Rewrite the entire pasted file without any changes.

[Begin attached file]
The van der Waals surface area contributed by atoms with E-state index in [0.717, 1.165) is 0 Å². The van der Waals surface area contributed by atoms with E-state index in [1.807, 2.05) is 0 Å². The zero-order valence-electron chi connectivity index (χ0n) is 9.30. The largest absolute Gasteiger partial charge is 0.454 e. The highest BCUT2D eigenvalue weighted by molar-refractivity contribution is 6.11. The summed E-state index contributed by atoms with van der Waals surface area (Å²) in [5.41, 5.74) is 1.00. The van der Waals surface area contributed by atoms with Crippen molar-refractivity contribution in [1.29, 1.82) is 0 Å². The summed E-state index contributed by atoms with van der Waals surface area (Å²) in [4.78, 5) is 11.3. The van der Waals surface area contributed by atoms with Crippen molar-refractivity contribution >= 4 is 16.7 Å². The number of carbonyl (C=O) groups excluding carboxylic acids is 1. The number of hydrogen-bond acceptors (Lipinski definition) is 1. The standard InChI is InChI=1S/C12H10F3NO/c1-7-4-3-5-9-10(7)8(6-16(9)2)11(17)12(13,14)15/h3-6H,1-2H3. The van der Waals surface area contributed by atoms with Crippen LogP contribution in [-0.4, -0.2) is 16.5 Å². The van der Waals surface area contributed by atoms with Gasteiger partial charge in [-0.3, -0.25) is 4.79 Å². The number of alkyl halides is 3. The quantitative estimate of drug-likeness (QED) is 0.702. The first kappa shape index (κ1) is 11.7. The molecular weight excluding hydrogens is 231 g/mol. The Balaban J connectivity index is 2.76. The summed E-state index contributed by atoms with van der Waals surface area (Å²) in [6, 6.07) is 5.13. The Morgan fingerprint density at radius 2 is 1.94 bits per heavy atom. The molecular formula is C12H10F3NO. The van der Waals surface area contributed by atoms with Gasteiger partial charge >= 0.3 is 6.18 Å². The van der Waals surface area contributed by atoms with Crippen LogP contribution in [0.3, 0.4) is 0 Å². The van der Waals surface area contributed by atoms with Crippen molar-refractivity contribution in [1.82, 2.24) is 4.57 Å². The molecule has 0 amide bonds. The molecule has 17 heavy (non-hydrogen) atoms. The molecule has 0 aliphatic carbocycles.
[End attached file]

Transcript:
The van der Waals surface area contributed by atoms with E-state index in [0.717, 1.165) is 0 Å². The van der Waals surface area contributed by atoms with E-state index in [1.807, 2.05) is 0 Å². The zero-order valence-electron chi connectivity index (χ0n) is 9.30. The largest absolute Gasteiger partial charge is 0.454 e. The highest BCUT2D eigenvalue weighted by molar-refractivity contribution is 6.11. The summed E-state index contributed by atoms with van der Waals surface area (Å²) in [5.41, 5.74) is 1.00. The van der Waals surface area contributed by atoms with Crippen molar-refractivity contribution in [1.29, 1.82) is 0 Å². The summed E-state index contributed by atoms with van der Waals surface area (Å²) in [4.78, 5) is 11.3. The van der Waals surface area contributed by atoms with Crippen molar-refractivity contribution >= 4 is 16.7 Å². The number of carbonyl (C=O) groups excluding carboxylic acids is 1. The number of hydrogen-bond acceptors (Lipinski definition) is 1. The standard InChI is InChI=1S/C12H10F3NO/c1-7-4-3-5-9-10(7)8(6-16(9)2)11(17)12(13,14)15/h3-6H,1-2H3. The van der Waals surface area contributed by atoms with Crippen LogP contribution in [-0.4, -0.2) is 16.5 Å². The van der Waals surface area contributed by atoms with Gasteiger partial charge in [-0.3, -0.25) is 4.79 Å². The number of alkyl halides is 3. The quantitative estimate of drug-likeness (QED) is 0.702. The first kappa shape index (κ1) is 11.7. The molecular weight excluding hydrogens is 231 g/mol. The Balaban J connectivity index is 2.76. The summed E-state index contributed by atoms with van der Waals surface area (Å²) in [6, 6.07) is 5.13. The Morgan fingerprint density at radius 2 is 1.94 bits per heavy atom. The molecular formula is C12H10F3NO. The van der Waals surface area contributed by atoms with Gasteiger partial charge >= 0.3 is 6.18 Å². The van der Waals surface area contributed by atoms with Crippen LogP contribution in [0.3, 0.4) is 0 Å². The van der Waals surface area contributed by atoms with Crippen molar-refractivity contribution in [1.82, 2.24) is 4.57 Å². The molecule has 0 amide bonds. The molecule has 17 heavy (non-hydrogen) atoms. The molecule has 0 aliphatic carbocycles.